Where to After Maine? Here are Three Targets for the Next Cycle
I previously wrote that the biggest libertarian victory of 2016 was the successful passing of electoral reform in Maine. In a referendum, the citizens of Maine voted to scrap first-past-the-post elections (FPP), in which the candidate with the most votes wins whether they get a majority or not, and replace it with ranked-choice voting.
For those who didn’t read that article, ranked choice means voters write their relative preferences among all candidates, instead of ticking a box next to one name. When a third or fourth place finisher is eliminated, their votes are reallocated in accordance with the voter’s second preferences. This goes on until one candidate has a majority, or until there are only two candidates remain. In the latter event, the one with the most votes at the end of all vote redistributions is the winner.
In theory, the winner of a ranked-choice would have a majority of stacked preferences. In practice, of course, many voters will not rank their preferences all the way down a ballot, especially if there are a significant number of candidates. Either way, the winner can claim a far stronger mandate than, say, a candidate who gets 40% of the vote and wins the election because his opponents were evenly split in an FPP race.
Maine Leads the Way
It’s easy to see why Maine would be eager to enact this sort of electoral reform. Their governor, Paul LePage, won election in 2010 largely thanks to the left’s splitting between independent candidate Eliot Cutler and Democrat Elizabeth Mitchell. In that election, Cutler and Mitchell won 35.9% and 18.8% of the vote respectively. Businessman Shawn Moody also ran as independent, winning 5%, a strong showing in its own right. The result of all this vote-splitting, however, was that the ultra-conservative LePage was able to claim victory with just 37.6% of the vote. Hardly a mandate worth celebrating.
The benefit of a ranked-choice system is that it allows for a wonderful diversity of candidates and ideologies, which Maine already has, without running the risk of vote-splitting leading to unrepresentative results. Ranked choice gives voters far more freedom in their democratic options. They can choose a Green or an independent, a Libertarian or a Pirate, all without fear of ending up with the greater of two evils.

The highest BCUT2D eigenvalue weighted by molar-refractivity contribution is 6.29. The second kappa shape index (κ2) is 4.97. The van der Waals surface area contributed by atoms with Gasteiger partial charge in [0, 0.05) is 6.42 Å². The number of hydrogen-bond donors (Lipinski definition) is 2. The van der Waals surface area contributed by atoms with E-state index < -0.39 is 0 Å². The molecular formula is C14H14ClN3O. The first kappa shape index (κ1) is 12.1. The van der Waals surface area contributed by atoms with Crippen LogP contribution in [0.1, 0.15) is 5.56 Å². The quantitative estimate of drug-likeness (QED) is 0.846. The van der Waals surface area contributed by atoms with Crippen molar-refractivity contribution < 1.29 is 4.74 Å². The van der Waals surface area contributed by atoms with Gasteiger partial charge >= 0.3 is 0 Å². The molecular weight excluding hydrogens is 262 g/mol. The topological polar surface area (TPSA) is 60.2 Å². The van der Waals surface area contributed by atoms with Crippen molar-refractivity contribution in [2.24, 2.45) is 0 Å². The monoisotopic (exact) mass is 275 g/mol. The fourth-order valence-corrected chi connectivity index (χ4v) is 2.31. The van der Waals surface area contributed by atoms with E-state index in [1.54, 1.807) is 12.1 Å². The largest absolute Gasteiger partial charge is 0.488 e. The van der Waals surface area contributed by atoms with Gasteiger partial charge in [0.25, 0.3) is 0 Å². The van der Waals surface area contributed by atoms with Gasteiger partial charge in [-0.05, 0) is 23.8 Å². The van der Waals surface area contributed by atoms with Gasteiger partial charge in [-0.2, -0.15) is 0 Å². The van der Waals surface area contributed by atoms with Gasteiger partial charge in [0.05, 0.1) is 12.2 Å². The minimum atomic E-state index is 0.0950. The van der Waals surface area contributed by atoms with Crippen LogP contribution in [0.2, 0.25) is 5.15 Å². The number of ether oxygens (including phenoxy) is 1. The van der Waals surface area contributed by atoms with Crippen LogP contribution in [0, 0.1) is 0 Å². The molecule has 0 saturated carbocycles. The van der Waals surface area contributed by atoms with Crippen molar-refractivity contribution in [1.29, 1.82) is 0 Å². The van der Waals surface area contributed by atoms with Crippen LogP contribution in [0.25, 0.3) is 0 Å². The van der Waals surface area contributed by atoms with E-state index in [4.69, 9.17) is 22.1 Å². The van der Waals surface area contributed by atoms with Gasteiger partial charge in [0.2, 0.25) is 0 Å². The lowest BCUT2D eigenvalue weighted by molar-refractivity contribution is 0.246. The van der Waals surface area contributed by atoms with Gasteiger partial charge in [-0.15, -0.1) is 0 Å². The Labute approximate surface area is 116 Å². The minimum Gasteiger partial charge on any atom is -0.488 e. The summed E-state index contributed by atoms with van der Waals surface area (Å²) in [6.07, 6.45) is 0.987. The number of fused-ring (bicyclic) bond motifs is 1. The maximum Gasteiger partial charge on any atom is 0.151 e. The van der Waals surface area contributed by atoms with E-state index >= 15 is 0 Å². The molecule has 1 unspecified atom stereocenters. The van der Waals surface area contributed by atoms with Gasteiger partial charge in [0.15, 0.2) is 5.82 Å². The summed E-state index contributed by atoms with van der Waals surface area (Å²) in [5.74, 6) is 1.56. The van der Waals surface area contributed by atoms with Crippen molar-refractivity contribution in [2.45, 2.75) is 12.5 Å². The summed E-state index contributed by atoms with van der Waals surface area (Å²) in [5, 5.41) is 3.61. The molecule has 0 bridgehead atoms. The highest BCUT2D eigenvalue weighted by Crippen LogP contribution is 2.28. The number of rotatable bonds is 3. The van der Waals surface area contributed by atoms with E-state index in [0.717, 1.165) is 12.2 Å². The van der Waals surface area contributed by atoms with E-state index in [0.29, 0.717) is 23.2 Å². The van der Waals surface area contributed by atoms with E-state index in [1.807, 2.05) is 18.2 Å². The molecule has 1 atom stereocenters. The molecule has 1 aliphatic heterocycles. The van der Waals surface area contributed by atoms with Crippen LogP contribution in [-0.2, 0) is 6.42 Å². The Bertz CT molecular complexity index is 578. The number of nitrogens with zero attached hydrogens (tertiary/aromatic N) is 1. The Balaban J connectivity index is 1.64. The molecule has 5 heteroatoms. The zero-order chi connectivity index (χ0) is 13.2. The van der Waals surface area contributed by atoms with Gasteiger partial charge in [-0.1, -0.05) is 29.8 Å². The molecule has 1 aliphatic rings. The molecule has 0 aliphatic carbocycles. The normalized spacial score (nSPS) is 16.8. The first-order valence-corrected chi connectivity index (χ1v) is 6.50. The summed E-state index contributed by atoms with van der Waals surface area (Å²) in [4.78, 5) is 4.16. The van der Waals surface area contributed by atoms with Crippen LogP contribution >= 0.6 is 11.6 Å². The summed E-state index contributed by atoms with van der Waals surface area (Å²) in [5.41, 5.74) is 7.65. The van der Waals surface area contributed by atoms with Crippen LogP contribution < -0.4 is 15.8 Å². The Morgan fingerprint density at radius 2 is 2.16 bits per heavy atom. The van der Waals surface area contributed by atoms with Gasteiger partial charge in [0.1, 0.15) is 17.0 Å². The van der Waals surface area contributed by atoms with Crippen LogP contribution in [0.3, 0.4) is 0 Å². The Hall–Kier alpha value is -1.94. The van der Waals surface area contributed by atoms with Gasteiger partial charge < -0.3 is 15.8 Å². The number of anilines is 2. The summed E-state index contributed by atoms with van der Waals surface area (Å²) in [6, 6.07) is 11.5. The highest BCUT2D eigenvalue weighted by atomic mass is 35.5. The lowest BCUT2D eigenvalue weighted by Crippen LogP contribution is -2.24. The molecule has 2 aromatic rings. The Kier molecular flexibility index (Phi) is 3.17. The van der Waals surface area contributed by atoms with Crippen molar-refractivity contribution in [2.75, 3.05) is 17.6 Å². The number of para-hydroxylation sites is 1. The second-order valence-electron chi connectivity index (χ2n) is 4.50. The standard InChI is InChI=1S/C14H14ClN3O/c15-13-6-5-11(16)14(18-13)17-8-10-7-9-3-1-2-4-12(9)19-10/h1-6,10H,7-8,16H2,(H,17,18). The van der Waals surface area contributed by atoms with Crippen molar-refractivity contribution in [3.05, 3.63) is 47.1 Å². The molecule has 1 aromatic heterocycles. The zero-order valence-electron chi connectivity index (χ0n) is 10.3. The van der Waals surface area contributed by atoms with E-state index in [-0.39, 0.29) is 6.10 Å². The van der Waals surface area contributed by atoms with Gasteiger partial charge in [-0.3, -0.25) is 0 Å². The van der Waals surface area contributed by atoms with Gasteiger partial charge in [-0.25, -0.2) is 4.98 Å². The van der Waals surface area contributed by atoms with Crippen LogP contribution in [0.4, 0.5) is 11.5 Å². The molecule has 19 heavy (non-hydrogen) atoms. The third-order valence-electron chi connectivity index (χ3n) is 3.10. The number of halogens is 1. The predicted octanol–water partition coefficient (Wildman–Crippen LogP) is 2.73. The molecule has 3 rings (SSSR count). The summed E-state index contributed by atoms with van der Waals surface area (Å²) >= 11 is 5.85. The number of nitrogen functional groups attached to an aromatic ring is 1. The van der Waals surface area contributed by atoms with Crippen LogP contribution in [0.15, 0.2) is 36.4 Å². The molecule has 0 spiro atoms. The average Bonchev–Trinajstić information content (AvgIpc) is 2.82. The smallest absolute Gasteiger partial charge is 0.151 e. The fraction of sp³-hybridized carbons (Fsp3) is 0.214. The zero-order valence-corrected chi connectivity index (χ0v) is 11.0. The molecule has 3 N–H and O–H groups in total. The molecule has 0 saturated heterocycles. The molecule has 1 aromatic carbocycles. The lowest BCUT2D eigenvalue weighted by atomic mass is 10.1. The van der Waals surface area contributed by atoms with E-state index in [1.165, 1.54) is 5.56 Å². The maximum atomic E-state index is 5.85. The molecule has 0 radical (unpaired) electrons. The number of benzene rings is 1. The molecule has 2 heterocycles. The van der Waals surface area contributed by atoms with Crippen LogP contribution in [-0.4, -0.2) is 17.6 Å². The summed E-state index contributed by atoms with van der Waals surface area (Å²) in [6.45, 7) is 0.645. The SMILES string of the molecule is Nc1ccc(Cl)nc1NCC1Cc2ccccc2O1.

Anyone who has tried to campaign for a third-party candidate knows what a galling task it is to convince people that they are not throwing their votes away. That is why Libertarians, Greens, and independents (with the full support of Democrats who have been burned twice by LePage) were able to unite around the campaign in Maine.
Maine has voted for sounder, better democracy. The rest of the nation should follow suit.
Our Next Targets
But not all states are created equal in their politics or their openness to new ideas. With our limited financial and human resources, it is worth thinking about where Libertarians can successfully enact similar changes. And because our resources are limited, our targets should be states small enough that an impact could really be felt. We also have to consider whether a state allows initiatives and referendums. It’s unlikely that we could succeed in pressuring a state government into changing its own electoral rules; it’s a rare thing indeed for politicians to vote against their own entrenched interests.
Our chief criteria should thus be: Ease of initiating a referendum, population of the state (a decent heuristic for economic and manpower cost), citizens’ libertarian sensibilities, and citizens’ openness to independent candidates (and ideologies outside the mainstream generally).